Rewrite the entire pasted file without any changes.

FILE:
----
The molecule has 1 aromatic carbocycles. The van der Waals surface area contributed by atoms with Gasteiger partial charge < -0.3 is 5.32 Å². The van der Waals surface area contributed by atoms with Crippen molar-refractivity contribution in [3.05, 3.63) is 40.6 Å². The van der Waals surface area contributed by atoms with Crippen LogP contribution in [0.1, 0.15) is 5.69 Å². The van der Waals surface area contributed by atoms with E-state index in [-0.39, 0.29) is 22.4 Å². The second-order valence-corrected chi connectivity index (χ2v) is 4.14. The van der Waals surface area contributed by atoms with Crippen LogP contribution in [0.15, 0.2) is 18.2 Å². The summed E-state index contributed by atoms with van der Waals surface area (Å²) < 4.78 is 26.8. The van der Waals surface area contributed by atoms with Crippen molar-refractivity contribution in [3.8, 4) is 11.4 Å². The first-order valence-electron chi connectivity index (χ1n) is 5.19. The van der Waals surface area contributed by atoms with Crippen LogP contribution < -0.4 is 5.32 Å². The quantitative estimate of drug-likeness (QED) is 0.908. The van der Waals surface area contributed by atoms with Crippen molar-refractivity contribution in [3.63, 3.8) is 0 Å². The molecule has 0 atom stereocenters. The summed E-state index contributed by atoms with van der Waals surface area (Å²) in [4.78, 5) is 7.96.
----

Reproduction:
The molecule has 1 aromatic carbocycles. The van der Waals surface area contributed by atoms with Gasteiger partial charge < -0.3 is 5.32 Å². The van der Waals surface area contributed by atoms with Crippen molar-refractivity contribution in [3.05, 3.63) is 40.6 Å². The van der Waals surface area contributed by atoms with Crippen LogP contribution in [0.1, 0.15) is 5.69 Å². The van der Waals surface area contributed by atoms with E-state index in [-0.39, 0.29) is 22.4 Å². The second-order valence-corrected chi connectivity index (χ2v) is 4.14. The van der Waals surface area contributed by atoms with Crippen LogP contribution in [0.15, 0.2) is 18.2 Å². The summed E-state index contributed by atoms with van der Waals surface area (Å²) < 4.78 is 26.8. The van der Waals surface area contributed by atoms with Crippen molar-refractivity contribution in [3.8, 4) is 11.4 Å². The first-order valence-electron chi connectivity index (χ1n) is 5.19. The van der Waals surface area contributed by atoms with Crippen LogP contribution < -0.4 is 5.32 Å². The quantitative estimate of drug-likeness (QED) is 0.908. The van der Waals surface area contributed by atoms with Crippen molar-refractivity contribution in [3.63, 3.8) is 0 Å². The molecule has 0 atom stereocenters. The summed E-state index contributed by atoms with van der Waals surface area (Å²) in [4.78, 5) is 7.96.